verb (used without object)
- to have timeless or abstract existence, as a number, relation, etc.
- to have existence, especially independent existence.
verb (used with object)
Origin of subsist
Examples from the Web for subsisting
In order to play the gaunt Woodroof, McConaughey went from 182 pounds to 135, subsisting on what he calls “a controlled diet.”Matthew McConaughey In ‘Dallas Buyers Club’: From Bongos to Oscar Contender|Marlow Stern|October 30, 2013|DAILY BEAST
Soon he was subsisting largely on sugared espresso, canned sardines, and peanut butter.Green Snot and Deadly Snakes: Napoleon Chagnon’s Anthropological Battles|Nick Romeo|February 19, 2013|DAILY BEAST
He was subsisting on frogs, edible roots, and water from the river.Ray Gardner Used Autism Training To Find William LaFever|Laura Colarusso|July 14, 2012|DAILY BEAST
The Récollets refused any assistance, and they passed the whole winter subsisting on corn and vegetables of their own cultivation.The Makers of Canada: Champlain|N. E. Dionne
As a fact, I have been subsisting on hard biscuit and weak whisky-and-water: though I'm an excellent sailor, as they say.Foe-Farrell|Arthur Thomas Quiller-Couch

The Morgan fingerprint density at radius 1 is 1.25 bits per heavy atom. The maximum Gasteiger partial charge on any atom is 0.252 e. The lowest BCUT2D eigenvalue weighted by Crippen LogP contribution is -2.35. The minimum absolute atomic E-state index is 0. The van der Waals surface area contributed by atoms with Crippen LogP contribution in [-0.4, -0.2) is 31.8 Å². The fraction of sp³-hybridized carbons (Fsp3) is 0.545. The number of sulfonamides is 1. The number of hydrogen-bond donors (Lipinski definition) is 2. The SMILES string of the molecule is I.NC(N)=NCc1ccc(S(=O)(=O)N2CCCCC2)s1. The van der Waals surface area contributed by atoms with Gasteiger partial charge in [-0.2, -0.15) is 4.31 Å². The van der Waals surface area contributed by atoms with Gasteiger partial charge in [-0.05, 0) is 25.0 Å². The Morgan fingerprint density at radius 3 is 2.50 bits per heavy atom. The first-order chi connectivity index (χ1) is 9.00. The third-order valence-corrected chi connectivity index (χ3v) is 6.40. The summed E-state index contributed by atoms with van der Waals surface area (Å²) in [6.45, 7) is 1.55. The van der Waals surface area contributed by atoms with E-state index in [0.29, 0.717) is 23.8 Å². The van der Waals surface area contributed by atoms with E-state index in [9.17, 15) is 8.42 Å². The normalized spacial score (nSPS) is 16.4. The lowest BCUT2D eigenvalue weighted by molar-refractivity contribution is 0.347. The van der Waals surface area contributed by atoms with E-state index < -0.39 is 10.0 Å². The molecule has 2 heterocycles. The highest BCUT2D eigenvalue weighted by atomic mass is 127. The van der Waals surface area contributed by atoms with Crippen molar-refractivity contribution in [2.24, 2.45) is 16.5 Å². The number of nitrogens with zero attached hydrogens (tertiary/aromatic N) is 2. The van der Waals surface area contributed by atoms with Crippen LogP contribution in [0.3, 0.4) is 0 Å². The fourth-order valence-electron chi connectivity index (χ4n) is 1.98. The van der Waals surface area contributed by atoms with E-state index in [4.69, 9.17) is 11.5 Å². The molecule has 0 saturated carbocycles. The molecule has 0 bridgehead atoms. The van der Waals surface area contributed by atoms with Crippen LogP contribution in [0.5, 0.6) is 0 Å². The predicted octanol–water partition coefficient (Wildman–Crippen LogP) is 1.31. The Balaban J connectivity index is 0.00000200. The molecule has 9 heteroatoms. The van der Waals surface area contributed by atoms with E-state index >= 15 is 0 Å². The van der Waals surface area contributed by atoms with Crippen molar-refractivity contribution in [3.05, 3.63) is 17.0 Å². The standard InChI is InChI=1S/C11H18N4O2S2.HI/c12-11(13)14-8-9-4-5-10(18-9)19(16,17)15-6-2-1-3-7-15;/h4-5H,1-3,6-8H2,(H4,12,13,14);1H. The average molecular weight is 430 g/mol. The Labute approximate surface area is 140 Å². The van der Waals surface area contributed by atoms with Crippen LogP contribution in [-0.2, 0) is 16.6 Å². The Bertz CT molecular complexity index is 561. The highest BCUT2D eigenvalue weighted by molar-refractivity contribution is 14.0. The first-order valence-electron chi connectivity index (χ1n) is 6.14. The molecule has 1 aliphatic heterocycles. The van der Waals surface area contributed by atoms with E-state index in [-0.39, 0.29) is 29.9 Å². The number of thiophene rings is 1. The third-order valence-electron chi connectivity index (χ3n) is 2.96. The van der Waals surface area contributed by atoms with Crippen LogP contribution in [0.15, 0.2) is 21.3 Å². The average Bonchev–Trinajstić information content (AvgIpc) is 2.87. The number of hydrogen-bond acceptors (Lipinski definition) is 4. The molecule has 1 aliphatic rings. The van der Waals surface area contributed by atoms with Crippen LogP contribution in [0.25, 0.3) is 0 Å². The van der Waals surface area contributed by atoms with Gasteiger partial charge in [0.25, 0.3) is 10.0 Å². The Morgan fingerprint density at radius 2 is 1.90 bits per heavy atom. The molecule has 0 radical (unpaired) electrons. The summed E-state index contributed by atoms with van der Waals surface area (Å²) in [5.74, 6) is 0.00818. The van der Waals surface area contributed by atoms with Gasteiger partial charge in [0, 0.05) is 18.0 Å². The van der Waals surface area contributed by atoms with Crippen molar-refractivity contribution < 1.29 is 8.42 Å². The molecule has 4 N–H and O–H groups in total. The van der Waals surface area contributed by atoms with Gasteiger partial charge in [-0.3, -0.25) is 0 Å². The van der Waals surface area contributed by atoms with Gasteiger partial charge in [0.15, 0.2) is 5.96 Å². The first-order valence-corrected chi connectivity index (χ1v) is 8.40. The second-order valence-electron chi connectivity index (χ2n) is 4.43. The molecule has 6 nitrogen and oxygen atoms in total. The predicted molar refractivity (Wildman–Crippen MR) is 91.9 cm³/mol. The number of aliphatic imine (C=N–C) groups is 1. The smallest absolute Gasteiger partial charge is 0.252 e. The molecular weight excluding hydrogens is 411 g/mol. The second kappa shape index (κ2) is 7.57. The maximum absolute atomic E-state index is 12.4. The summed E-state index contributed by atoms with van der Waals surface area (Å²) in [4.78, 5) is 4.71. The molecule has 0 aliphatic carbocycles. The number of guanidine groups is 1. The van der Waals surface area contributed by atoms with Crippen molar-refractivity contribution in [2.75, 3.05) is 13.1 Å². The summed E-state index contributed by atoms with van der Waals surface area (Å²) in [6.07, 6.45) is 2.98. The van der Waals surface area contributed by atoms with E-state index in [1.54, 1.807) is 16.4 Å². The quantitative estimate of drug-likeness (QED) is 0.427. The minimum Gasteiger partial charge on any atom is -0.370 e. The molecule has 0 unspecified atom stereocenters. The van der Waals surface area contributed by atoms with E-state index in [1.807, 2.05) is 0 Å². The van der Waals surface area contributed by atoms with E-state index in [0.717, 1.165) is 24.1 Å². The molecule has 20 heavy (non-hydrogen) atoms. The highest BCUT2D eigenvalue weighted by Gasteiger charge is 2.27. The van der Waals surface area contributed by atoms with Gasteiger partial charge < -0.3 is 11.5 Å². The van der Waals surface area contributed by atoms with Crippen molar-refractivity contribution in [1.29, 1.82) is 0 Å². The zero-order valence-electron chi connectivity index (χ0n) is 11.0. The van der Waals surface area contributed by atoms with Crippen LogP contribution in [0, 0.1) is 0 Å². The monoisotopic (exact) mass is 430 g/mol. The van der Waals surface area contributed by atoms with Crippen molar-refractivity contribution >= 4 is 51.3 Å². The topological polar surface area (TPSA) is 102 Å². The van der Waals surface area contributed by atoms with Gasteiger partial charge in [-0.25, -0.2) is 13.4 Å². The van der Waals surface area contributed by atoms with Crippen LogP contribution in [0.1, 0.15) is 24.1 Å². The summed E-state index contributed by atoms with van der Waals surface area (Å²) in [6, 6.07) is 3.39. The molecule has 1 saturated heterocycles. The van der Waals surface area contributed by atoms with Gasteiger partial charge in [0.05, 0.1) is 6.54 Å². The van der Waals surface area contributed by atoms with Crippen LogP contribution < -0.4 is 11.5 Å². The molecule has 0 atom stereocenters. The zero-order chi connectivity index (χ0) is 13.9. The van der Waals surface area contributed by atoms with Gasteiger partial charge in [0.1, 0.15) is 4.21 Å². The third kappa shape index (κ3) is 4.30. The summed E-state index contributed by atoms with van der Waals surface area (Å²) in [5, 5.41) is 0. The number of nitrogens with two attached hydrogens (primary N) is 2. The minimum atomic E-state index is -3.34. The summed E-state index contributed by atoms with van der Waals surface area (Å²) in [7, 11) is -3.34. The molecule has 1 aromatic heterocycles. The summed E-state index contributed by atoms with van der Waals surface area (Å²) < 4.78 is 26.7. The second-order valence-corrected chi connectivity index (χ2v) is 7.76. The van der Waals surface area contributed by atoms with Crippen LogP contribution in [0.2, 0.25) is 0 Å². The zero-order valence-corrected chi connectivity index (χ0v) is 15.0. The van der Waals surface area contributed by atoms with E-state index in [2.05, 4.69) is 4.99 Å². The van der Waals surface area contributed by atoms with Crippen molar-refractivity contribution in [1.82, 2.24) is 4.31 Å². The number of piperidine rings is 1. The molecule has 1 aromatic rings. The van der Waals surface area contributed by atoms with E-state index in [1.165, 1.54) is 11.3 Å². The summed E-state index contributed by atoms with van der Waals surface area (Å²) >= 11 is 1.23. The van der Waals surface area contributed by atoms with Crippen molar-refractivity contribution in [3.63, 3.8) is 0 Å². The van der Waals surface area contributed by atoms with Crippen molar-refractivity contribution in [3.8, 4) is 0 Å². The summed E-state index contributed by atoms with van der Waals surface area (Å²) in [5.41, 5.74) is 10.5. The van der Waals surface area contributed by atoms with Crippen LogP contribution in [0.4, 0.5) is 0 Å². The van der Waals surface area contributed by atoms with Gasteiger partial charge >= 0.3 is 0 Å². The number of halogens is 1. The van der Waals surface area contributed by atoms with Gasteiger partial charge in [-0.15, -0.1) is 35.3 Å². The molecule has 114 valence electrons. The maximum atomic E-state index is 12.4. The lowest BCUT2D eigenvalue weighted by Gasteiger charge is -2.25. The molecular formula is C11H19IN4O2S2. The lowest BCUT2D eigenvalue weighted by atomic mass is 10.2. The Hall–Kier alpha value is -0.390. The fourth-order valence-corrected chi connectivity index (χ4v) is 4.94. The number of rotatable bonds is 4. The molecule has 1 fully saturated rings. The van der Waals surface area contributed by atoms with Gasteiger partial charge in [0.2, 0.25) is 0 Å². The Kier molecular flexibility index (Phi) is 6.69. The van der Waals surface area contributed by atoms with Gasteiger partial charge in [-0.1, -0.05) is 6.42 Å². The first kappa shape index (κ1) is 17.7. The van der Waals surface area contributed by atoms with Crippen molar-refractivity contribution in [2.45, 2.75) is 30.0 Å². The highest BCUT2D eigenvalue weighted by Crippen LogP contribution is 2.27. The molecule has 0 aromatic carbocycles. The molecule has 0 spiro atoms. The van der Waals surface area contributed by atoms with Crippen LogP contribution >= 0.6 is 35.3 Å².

For twelve days he pursued this course, subsisting on native roots and boiled tops of grass trees.
There is a very large number of idlers going about the country and subsisting in this way.The Land of the Kangaroo|Thomas Wallace Knox
These are demons, subsisting so long as their creators are under the domination of the evil.The Wonderful Story of Ravalette|Paschal Beverly Randolph
British Dictionary definitions for subsisting
verb (mainly intr)
- to exist as a concept or relation rather than a fact
- to be conceivable
Word Origin for subsist
Word Origin and History for subsisting
1540s, "to exist," from Latin subsistere "to stand still or firm," (see subsistence). Meaning "to support oneself" (in a certain way) is from 1640s. Related: Subsisted; subsisting.